The political and policy-based implications of the new Secretary of State for Environment, Food and Rural Affairs.

A little over a week into Andrea Leadsom’s new role as Secretary of State for Environment, Food and Rural Affairs (Defra), and senior industry figures are already questioning her credentials. A growing list of campaigners have called for her resignation, and even the Cabinet Office implied that her department's responsibilities will be downgraded.

So far, so bad.

The appointment would appear to be something of a consolation prize, coming just days after Leadsom pulled out of the Conservative leadership race and allowed Theresa May to enter No 10 unopposed.

Yet while Leadsom may have been able to twist the truth on her CV in the City, no amount of tampering will improve the agriculture-related side to her record: one barely exists. In fact, recent statements made on the subject have only added to her reputation for vacuous opinion: “It would make so much more sense if those with the big fields do the sheep, and those with the hill farms do the butterflies,” she told an audience assembled for a referendum debate. No matter the livelihoods of thousands of the UK’s hilltop sheep farmers, then? No need for butterflies outside of national parks?

Normally such a lack of experience is unsurprising. The department has gained a reputation as something of a ministerial backwater; a useful place to send problematic colleagues for some sobering time-out.

But these are not normal times.

As Brexit negotiations unfold, Defra will be central to establishing new, domestic policies for UK food and farming; sectors worth around £108bn to the economy and responsible for employing one in eight of the population.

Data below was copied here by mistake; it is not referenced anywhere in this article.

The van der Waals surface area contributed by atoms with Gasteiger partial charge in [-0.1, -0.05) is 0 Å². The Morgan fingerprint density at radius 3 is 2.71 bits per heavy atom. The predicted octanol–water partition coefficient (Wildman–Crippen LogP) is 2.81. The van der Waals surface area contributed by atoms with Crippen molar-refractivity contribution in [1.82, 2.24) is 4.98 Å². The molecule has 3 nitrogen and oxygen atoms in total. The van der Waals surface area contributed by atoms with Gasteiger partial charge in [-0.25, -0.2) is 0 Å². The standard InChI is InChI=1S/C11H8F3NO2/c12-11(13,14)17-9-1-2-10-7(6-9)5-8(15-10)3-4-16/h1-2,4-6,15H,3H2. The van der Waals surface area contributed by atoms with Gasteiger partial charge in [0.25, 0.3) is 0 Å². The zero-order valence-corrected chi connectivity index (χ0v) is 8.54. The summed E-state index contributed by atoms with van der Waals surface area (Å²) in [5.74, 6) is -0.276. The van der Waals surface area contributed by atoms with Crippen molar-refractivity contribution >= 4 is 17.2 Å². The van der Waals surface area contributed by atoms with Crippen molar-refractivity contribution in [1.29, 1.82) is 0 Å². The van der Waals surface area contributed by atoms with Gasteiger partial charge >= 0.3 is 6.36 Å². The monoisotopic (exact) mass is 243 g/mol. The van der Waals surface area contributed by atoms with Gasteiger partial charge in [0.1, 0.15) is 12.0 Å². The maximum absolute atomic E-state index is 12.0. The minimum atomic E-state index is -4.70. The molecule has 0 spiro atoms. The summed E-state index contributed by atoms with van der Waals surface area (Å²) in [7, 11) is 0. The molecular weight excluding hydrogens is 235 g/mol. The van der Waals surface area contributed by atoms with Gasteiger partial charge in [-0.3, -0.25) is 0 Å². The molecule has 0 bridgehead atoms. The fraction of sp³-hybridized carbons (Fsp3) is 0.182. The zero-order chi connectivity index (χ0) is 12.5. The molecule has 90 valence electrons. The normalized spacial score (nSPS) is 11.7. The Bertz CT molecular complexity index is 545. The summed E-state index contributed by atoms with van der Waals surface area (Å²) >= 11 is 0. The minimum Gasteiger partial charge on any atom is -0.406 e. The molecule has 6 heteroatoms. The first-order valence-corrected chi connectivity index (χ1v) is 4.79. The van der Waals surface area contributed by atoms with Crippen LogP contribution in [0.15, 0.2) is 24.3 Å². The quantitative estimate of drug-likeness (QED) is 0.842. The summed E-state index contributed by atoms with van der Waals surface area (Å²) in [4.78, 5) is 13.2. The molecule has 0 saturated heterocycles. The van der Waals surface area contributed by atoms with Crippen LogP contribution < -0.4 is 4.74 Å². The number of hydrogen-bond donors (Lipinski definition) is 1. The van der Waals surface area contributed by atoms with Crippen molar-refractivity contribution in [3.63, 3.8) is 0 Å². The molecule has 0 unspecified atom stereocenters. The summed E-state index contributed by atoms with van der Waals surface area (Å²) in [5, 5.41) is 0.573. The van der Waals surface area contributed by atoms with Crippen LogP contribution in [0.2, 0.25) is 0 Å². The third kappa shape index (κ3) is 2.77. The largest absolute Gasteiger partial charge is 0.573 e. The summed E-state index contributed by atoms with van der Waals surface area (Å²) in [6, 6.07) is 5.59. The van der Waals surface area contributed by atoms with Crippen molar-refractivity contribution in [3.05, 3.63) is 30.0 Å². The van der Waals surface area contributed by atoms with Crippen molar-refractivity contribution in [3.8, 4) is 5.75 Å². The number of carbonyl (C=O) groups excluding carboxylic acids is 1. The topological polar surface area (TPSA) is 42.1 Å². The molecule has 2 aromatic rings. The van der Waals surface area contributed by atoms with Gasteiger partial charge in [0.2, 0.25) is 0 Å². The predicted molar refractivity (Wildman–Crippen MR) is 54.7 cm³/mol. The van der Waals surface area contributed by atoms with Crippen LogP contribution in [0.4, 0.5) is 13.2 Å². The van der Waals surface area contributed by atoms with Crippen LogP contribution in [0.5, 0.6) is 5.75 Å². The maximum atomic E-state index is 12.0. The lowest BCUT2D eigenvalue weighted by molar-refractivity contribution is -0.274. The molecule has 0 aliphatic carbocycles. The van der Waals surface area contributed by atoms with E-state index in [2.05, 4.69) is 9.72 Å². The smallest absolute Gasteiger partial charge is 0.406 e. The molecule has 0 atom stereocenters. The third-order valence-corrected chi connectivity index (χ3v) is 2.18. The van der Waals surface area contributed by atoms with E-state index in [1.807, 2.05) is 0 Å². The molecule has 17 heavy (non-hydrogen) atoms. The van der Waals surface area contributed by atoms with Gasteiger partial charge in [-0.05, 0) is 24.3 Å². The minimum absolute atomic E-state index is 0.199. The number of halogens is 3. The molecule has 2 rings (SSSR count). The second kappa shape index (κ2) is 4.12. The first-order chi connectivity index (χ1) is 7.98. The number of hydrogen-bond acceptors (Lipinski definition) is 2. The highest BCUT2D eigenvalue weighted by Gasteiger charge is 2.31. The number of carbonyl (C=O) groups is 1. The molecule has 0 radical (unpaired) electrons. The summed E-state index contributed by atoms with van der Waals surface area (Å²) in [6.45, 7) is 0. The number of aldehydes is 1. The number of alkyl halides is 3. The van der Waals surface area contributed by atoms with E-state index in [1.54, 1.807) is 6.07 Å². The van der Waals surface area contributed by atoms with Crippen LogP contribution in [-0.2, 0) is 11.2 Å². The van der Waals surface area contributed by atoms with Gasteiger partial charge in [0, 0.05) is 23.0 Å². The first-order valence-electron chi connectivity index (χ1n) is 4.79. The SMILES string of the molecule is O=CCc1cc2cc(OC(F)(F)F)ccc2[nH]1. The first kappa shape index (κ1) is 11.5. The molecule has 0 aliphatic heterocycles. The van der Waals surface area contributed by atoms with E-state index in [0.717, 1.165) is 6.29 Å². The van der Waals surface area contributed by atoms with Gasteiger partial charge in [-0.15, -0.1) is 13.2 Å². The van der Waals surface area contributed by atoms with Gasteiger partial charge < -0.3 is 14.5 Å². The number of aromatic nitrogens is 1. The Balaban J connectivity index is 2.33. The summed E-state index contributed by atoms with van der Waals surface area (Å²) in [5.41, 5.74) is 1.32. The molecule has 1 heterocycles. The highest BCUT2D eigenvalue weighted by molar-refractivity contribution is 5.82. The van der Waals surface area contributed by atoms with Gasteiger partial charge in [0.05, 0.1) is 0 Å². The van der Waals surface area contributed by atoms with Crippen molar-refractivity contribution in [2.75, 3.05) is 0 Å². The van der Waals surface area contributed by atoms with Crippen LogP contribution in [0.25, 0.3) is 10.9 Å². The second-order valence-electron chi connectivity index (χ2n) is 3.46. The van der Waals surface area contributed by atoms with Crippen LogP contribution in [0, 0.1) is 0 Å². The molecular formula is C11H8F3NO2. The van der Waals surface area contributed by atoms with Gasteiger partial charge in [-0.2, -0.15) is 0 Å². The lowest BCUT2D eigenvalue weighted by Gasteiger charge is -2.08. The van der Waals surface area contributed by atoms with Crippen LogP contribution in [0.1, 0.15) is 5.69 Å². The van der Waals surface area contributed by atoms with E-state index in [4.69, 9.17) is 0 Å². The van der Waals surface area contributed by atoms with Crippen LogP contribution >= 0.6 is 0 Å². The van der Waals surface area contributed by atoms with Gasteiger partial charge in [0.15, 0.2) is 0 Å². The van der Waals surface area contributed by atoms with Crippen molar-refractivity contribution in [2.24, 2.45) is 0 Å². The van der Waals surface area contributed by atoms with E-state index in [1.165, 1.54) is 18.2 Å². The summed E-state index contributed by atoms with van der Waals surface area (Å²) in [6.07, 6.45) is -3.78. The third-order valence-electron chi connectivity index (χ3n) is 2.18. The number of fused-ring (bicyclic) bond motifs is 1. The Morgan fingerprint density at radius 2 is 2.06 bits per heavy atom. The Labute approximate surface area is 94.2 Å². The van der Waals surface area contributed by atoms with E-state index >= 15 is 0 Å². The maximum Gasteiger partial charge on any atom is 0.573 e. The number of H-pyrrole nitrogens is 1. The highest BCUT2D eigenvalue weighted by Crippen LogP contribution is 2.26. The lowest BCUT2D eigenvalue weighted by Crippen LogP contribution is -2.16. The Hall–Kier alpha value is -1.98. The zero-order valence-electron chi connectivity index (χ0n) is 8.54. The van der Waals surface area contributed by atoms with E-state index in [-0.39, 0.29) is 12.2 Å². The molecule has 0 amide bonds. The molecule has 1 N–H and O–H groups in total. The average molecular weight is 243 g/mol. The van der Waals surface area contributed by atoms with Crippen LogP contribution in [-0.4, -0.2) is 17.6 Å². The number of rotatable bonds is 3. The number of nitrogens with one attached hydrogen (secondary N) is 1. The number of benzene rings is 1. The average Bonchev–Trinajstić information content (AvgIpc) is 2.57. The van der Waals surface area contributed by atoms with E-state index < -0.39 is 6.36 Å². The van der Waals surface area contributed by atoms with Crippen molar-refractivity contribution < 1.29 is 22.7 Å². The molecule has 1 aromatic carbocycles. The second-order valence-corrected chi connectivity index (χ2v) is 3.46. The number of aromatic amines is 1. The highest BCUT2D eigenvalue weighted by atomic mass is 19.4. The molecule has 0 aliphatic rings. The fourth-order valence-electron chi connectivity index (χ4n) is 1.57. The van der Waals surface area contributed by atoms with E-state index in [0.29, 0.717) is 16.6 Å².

In this context, Leadsom’s appointment seems, at best, a misguided attempt to make the architects of Brexit either live up to their promises or be seen to fail in the attempt.

At worst, May might actually think she is a good fit for the job. Leadsom’s one, water-tight credential – her commitment to opposing restraints on industry – certainly has its upsides for a Prime Minister in need of an alternative to the EU’s Common Agricultural Policy (CAP); a policy responsible for around 40 per cent the entire EU budget.

Why not leave such a daunting task in the hands of someone with an instinct for “abolishing” subsidies  thus freeing up money to spend elsewhere?

As with most things to do with the EU, CAP has some major cons and some equally compelling pros. Take the fact that 80 per cent of CAP aid is paid out to the richest 25 per cent of farmers (most of whom are either landed gentry or vast, industrialised, mega-farmers). But then offset this against the provision of vital lifelines for some of the UK’s most conscientious, local and insecure of food producers.

The NFU told the New Statesman that there are many issues in need of urgent attention; from an improved Basic Payment Scheme, to guarantees for agri-environment funding, and a commitment to the 25-year TB eradication strategy. But that they also hope, above all, “that Mrs Leadsom will champion British food and farming. Our industry has a great story to tell”.

The construction of a new domestic agricultural policy is a once-in-a-generation opportunity for Britain to truly decide where its priorities for food and environment lie, as well as to which kind of farmers (as well as which countries) it wants to delegate their delivery.

In the context of so much uncertainty and such great opportunity, Leadsom has a tough job ahead of her. And no amount of “speaking as a mother” will change that.

India Bourke is the New Statesman's editorial assistant.